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St. Helens councilors weigh in on streetscape design options

Concepts portray trees down center of Highway 30, elevated bicycle lanes and beyond

by: MARK MILLER - St. Helens City Planner Jacob Graichen gestures toward a streetscape concept rendering projected onto a screen at the Wednesday, April 16, St. Helens City Council work session.As part of St. Helens’ ongoing corridor master plan project, the St. Helens City Council discussed a range of design options presented by the city’s planning administrator at its Wednesday, April 16, work session.

The council offered consensus opinions on several key elements of the streetscape concepts, which depicted potential changes to the St. Helens thoroughfares of Highway 30, Columbia Boulevard and St. Helens Street.

Jacob Graichen, planning administrator for the city, showed the council a series of maps and renderings of the concepts — including what Highway 30 might look like with a raised median and a sidewalk along its east side through St. Helens, and Columbia Boulevard with diagonal street parking and “bump-outs” to narrow the road and shorten crosswalks at intersections.

The councilors expressed support for a raised median on Highway 30, provided the Oregon Department of Transportation will allow it. Mayor Randy Peterson suggested it could slow traffic through the city.

But Council President Doug Morten was skeptical of the idea of having a sidewalk along the highway’s east side and “encouraging pedestrian traffic in those heavily used transportation corridors.”

“I don’t get it. I don’t get what that design really merits in its outcome and its effects,” Morten said.

Others at the meeting, including St. Helens Police Chief Terry Moss, said a sidewalk on the east side would be advantageous for people such as children going to school and the elderly and disabled, because it would cross fewer streets and driveways than the existing sidewalk on the west side. The Portland & Western Railroad runs along the east side of the highway, with only a handful of major streets in the city crossing it.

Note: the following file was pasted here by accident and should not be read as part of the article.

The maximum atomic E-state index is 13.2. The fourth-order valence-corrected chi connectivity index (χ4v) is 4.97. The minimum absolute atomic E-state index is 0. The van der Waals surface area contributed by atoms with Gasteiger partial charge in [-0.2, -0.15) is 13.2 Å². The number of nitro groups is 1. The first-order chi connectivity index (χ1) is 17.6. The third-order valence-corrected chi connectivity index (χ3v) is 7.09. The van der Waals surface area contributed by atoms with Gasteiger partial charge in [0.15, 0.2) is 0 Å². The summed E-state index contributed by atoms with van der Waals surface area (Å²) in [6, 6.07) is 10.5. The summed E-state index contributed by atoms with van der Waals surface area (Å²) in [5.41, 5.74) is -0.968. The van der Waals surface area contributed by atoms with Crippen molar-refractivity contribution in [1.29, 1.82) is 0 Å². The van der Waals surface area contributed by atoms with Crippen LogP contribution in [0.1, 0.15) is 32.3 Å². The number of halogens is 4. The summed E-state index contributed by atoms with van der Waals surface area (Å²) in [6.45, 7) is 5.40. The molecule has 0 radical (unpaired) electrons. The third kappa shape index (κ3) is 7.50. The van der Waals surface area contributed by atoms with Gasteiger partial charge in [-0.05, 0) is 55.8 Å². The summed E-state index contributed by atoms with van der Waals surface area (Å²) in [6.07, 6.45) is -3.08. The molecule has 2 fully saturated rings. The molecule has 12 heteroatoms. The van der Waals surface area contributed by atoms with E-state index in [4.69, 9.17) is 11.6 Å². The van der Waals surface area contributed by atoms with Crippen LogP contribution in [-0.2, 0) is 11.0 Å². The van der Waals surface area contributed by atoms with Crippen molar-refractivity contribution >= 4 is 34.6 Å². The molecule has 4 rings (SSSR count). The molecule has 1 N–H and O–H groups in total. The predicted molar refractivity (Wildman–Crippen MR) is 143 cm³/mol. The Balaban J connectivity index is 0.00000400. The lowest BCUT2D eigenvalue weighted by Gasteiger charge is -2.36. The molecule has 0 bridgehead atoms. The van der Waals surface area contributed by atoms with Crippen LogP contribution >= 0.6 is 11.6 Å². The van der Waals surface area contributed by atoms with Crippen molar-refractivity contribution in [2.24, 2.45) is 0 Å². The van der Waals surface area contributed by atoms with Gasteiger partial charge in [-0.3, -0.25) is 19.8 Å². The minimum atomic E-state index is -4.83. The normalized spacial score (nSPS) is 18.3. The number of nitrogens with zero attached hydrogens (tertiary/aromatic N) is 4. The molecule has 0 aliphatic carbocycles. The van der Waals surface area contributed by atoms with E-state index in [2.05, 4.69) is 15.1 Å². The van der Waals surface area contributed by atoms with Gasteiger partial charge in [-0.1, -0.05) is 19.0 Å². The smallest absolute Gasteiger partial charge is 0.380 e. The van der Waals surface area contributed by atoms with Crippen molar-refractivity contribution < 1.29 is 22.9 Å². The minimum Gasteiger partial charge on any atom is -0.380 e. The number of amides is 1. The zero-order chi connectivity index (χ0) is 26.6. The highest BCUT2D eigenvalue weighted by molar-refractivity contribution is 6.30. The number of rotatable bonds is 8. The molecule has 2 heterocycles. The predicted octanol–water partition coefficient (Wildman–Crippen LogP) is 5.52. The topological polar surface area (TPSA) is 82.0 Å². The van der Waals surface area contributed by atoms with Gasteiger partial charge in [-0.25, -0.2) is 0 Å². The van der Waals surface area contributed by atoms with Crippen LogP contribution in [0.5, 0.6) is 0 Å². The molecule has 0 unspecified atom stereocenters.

On the concepts dealing with Columbia Boulevard and St. Helens Street through the Houlton district and north of Old Town, the City Council was virtually unanimous in preferring designs that featured diagonal parking, although Councilor Susan Conn expressed concern over the idea of parking spaces requiring drivers to back their vehicles into them.

“I like the diagonal parking, but I’d like to see it going in the direction [of travel],” Conn said.

Other options presented for the Houlton streets include bicycle lanes separated from both the roadway and the sidewalk by landscaping, wider sidewalks, and a raised median east of North 13th Street.

The corridor master plan project is intended to update St. Helens’ planning documents to outline how the city would like its major streets to look and function. The project does not include a budget for engineering and construction of the streetscapes.

“When times are tight is a good time to plan, because when things are good and going crazy, you’re reacting to the craziness, and if the planning’s done, you’re one step ahead of the game,” Graichen explained April 9.

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